Two to 6 inches of snow are on the way Friday night and Saturday if current forecast trends hold.
Far northwest sections of the greater Chicago area are likely to see the least snow while various snowfall forecast techniques produce numbers as high as six inches in southern sections of the metro area.
I seem to recall that the method for computing wind chill was revised some years ago. How would that have changed the calculation of the wind chill on Christmas Eve 1983?
— Kenneth B. Lejkowski
Dear Ken, Christmas Eve 1983 was brutally cold with a high of 11 below zero and a low of 25 below zero. Its average temperature of 18 below zero made it the coldest day in Chicago’s history dating back to late 1870. The severe cold was exacerbated by very strong winds, which led to the city’s record low wind chill of 82 below zero. Tests determined that the computed wind chill values were too low, so the National Weather Service revised the formula in 2001 to generate more realistic values. Using the new formula, the Christmas Eve 1983 conditions produced a still frigid, but not as extreme, wind chill of 57 below.
The Chicago National Weather Service Forecast Office has issued a Winter Weather Advisory effective from 6PM CST Friday until noon CST Saturday for in general the Chicago area and northwest Indiana along and south of Interstate-80.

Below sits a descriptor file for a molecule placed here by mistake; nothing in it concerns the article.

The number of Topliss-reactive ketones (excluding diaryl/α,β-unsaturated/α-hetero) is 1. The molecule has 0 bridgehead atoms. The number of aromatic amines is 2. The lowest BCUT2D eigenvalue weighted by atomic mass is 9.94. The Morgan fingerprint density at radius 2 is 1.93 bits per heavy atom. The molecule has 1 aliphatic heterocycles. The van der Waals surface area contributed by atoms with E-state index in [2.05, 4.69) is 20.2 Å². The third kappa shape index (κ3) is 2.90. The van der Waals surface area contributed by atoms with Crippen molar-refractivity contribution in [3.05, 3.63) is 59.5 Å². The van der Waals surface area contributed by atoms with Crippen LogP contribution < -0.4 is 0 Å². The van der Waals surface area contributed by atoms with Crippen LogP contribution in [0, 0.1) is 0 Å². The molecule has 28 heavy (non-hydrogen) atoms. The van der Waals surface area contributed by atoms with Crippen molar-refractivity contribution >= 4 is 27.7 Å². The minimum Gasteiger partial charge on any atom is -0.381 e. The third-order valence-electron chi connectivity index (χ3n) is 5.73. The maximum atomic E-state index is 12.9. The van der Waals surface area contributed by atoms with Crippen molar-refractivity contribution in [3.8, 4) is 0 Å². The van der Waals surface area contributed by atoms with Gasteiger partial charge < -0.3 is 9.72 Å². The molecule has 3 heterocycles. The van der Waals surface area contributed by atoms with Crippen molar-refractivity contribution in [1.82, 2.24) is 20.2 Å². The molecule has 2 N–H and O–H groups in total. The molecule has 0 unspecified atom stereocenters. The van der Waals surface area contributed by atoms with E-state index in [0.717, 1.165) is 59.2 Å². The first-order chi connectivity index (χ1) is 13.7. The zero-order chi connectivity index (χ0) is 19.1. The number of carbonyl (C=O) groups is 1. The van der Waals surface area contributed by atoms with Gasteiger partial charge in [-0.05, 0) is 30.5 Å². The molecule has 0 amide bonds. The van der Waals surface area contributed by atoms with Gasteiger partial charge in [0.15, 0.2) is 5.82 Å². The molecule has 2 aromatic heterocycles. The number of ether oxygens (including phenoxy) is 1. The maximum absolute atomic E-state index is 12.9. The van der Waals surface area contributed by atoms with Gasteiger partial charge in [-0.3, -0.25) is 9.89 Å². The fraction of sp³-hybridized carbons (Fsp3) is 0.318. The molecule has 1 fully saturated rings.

The following northeastern Illinois and northwestern Indiana counties are included in the Advisory: In northeast Illinois…LaSalle, Grundy, Will, Kankakee, Livingston, Iroquois, and Ford…In Indiana..Lake, Porter, Newton, Jasper, and Benton. This will include the following cities…Ottawa, Morris, Joliet, Kankakee, Pontiac, Rensselaer, Watseka, Paxton, Gary, Valparaiso, Morocco, and Fowler.
Snow is forecast to spread north and east over the area early Friday evening and persist through the night into Saturday morning with total accumulations of 3 to 6-inches. Snowfall rates could be up to one-half inch per hour reducing visibilities with roads becoming snow covered – making for dangerous travel conditions. The snow should spread north over the remainder of the Chicago area during this same timeframe with a gradient of lesser snowfall north to the Illinois-Wisconsin border.
Note that the southern portion of the Chicago area under the Winter Weather Advisory is but a small portion of a much larger Winter Weather Advisory area (shaded in purple on map below) that includes all or a portion of Illinois south of Interstate-80, Indiana, western Ohio, extreme southern Lower Michigan, and southern Missouri.
Brenda Culver was good enough to send us this shot of geometric ice formations which occurred in this morning’s chill on her windshield. The crystallization process yields some fascinating results in extreme cold–and here’s a great example. Makes for awfully interesting viewing.
Photo courtesy of Brenda Culver
John Kleeman celebrates the important role played by our area’s crossing guards—-on duty come cold or snow—to protect children on their way to school.
Photo courtesy of John Kleeman, Mount Prospect, IL